BACKGROUND: The prognostic value of point-of-care lung ultrasound has not been evaluated in a large cohort of patients with COVID-19 admitted to general medicine ward in the United States. The aim of this study was to describe lung ultrasound findings and their prognostic value in patients with COVID-19 admitted to internal medicine ward.
METHOD: This prospective observational study consecutively enrolled 105 hospitalized participants with COVID-19 at 2 tertiary care centers. Ultrasound was performed in 12 lung zones within 24 hours of admission. Findings were assessed relative to 4 outcomes: intensive care unit (ICU) need, need for intensive respiratory support, length of stay, and death.
RESULTS: We detected abnormalities in 92% (97/105) of participants. The common findings were confluent B-lines (92%), non-homogenous pleural lines (78%), and consolidations (54%). Large confluent B-lines, consolidations, bilateral involvement, and any abnormality in ≥ 6 areas were associated with a longer hospitalization and need for intensive respiratory support. Large confluent B-lines and bilateral involvement were also associated with ICU stay. A total lung ultrasound score <5 had a negative predictive value of 100% for the need of intensive respiratory support. A higher total lung ultrasound score was associated with ICU need (median total 18 in the ICU group vs. 11 non-ICU, p = 0.004), a hospitalization ≥ 9d (15 vs 10, p = 0.016) and need for intensive respiratory support (18 vs. 8.5, P < 0.001).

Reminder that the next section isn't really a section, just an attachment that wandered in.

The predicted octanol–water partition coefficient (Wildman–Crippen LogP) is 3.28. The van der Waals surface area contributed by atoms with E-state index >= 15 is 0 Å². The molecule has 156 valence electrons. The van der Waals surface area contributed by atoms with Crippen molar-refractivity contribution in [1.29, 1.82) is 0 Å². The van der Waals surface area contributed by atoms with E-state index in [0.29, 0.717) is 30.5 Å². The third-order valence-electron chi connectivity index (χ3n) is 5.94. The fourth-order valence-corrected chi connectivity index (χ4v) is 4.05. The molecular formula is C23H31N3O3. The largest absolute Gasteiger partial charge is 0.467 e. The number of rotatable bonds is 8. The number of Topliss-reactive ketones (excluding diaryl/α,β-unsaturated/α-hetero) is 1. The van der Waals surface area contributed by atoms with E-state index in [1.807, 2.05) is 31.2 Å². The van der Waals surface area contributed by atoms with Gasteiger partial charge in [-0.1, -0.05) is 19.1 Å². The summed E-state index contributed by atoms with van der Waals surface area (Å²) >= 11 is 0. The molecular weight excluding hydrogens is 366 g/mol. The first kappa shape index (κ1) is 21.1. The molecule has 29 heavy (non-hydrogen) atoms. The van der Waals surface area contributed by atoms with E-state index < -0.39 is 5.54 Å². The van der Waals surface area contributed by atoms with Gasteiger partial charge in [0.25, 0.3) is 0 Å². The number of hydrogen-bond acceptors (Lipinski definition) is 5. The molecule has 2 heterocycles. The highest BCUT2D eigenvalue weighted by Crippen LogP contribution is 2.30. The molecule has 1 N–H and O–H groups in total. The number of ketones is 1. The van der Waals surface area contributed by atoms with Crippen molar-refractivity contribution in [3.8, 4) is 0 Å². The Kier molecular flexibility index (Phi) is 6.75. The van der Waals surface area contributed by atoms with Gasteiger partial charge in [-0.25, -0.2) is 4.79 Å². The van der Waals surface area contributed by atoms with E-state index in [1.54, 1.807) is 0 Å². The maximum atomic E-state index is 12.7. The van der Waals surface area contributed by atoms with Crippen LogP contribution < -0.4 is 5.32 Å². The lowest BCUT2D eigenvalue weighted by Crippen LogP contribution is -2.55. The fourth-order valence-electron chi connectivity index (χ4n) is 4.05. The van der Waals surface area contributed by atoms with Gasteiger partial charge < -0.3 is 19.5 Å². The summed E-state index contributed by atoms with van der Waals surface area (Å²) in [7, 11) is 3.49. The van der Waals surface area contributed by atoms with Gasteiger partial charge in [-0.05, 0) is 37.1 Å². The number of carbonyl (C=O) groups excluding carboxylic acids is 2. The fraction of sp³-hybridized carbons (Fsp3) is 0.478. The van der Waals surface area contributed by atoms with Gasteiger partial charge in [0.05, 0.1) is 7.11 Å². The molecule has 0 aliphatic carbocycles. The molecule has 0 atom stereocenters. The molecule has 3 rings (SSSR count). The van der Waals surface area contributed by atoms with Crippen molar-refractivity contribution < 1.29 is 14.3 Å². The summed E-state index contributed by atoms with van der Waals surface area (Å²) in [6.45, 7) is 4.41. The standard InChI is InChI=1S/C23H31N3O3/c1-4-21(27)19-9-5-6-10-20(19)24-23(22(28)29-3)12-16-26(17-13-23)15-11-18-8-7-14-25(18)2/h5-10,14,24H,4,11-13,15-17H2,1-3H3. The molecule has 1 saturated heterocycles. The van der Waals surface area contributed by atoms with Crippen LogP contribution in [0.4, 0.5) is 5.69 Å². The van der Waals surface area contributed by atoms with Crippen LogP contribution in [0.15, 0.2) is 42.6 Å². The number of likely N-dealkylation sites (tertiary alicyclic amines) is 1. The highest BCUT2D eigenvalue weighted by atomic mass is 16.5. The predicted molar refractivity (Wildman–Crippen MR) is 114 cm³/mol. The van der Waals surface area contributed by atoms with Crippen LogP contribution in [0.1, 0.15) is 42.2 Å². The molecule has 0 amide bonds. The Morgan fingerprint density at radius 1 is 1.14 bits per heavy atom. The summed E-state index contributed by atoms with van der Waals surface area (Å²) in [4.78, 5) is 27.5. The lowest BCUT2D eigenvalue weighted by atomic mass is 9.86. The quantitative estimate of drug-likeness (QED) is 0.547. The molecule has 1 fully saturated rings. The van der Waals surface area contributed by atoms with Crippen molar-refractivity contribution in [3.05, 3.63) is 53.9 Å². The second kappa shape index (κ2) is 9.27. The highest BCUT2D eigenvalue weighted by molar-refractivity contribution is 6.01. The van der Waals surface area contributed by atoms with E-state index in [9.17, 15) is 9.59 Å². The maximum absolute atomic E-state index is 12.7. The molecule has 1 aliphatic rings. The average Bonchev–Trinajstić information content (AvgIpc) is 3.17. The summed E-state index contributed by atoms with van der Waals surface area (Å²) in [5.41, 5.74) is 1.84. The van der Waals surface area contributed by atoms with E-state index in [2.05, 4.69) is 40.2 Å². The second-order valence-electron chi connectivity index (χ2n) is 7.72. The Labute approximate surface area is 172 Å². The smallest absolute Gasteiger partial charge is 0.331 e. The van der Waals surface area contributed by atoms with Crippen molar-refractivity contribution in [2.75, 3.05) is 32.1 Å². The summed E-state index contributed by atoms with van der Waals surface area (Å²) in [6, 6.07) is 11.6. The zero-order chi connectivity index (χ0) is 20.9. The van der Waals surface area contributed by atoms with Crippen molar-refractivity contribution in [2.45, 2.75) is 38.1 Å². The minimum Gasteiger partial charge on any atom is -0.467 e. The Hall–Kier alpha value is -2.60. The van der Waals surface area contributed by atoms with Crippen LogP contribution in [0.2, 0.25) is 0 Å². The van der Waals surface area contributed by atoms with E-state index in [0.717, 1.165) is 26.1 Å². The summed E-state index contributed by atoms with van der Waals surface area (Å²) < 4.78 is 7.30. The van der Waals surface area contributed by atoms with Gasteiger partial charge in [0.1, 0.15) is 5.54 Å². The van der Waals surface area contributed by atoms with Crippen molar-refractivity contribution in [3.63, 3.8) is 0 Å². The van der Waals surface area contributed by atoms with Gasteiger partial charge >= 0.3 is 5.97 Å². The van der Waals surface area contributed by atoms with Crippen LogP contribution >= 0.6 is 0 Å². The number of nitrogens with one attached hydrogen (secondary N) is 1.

CONCLUSIONS: Most patients hospitalized with COVID-19 had lung ultrasound abnormalities on admission and a higher lung ultrasound score was associated with worse clinical outcomes except death. A low total lung ultrasound score (<5) had a negative predictive value of 100% for the need of intensive respiratory support. Point-of-care ultrasound can aid in the risk stratification for patients with COVID-19 admitted to general wards.
|Original language||English (US)|
|Number of pages||9|
|Journal||Journal of Intensive Care Medicine|
|State||Published - Mar 2021|
Bibliographical notePublisher Copyright:
© The Author(s) 2020.
- lung ultrasound
- point-of-care ultrasound
- viral pneumonia
- Prospective Studies
- Hospital Mortality
- Lung/diagnostic imaging
- Middle Aged
- Length of Stay/statistics & numerical data
- Noninvasive Ventilation/statistics & numerical data
- Respiration, Artificial/statistics & numerical data
- Intensive Care Units/statistics & numerical data
- Point-of-Care Systems
- COVID-19/diagnostic imaging
PubMed: MeSH publication types
- Observational Study
- Journal Article